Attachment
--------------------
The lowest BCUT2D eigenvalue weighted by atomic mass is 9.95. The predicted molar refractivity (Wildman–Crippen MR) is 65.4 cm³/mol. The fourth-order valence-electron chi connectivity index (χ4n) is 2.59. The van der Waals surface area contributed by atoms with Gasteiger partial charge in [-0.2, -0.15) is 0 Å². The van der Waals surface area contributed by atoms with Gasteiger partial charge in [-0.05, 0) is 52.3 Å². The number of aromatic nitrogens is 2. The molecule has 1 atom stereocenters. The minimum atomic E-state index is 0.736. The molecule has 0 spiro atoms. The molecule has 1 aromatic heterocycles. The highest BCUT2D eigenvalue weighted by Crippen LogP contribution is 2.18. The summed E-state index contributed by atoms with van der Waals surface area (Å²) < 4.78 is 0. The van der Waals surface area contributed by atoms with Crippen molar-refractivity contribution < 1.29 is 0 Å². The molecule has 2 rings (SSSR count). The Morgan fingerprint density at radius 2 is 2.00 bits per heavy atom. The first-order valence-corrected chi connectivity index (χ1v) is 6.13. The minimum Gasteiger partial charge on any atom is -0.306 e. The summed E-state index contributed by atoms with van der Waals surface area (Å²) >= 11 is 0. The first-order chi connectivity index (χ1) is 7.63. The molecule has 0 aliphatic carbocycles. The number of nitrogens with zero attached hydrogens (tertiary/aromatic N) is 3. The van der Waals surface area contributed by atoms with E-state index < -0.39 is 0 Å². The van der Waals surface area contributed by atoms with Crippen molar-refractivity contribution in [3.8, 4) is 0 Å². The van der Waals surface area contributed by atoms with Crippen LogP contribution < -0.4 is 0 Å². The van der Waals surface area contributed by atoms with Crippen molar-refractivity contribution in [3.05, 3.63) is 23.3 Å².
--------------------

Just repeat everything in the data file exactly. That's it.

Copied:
The lowest BCUT2D eigenvalue weighted by atomic mass is 9.95. The predicted molar refractivity (Wildman–Crippen MR) is 65.4 cm³/mol. The fourth-order valence-electron chi connectivity index (χ4n) is 2.59. The van der Waals surface area contributed by atoms with Gasteiger partial charge in [-0.2, -0.15) is 0 Å². The van der Waals surface area contributed by atoms with Gasteiger partial charge in [-0.05, 0) is 52.3 Å². The number of aromatic nitrogens is 2. The molecule has 1 atom stereocenters. The minimum atomic E-state index is 0.736. The molecule has 0 spiro atoms. The molecule has 1 aromatic heterocycles. The highest BCUT2D eigenvalue weighted by Crippen LogP contribution is 2.18. The summed E-state index contributed by atoms with van der Waals surface area (Å²) < 4.78 is 0. The van der Waals surface area contributed by atoms with Crippen molar-refractivity contribution < 1.29 is 0 Å². The molecule has 2 rings (SSSR count). The Morgan fingerprint density at radius 2 is 2.00 bits per heavy atom. The first-order valence-corrected chi connectivity index (χ1v) is 6.13. The minimum Gasteiger partial charge on any atom is -0.306 e. The summed E-state index contributed by atoms with van der Waals surface area (Å²) >= 11 is 0. The first-order chi connectivity index (χ1) is 7.63. The molecule has 0 aliphatic carbocycles. The number of nitrogens with zero attached hydrogens (tertiary/aromatic N) is 3. The van der Waals surface area contributed by atoms with E-state index < -0.39 is 0 Å². The van der Waals surface area contributed by atoms with Crippen molar-refractivity contribution in [3.8, 4) is 0 Å². The van der Waals surface area contributed by atoms with Crippen LogP contribution < -0.4 is 0 Å². The van der Waals surface area contributed by atoms with Crippen molar-refractivity contribution in [3.05, 3.63) is 23.3 Å².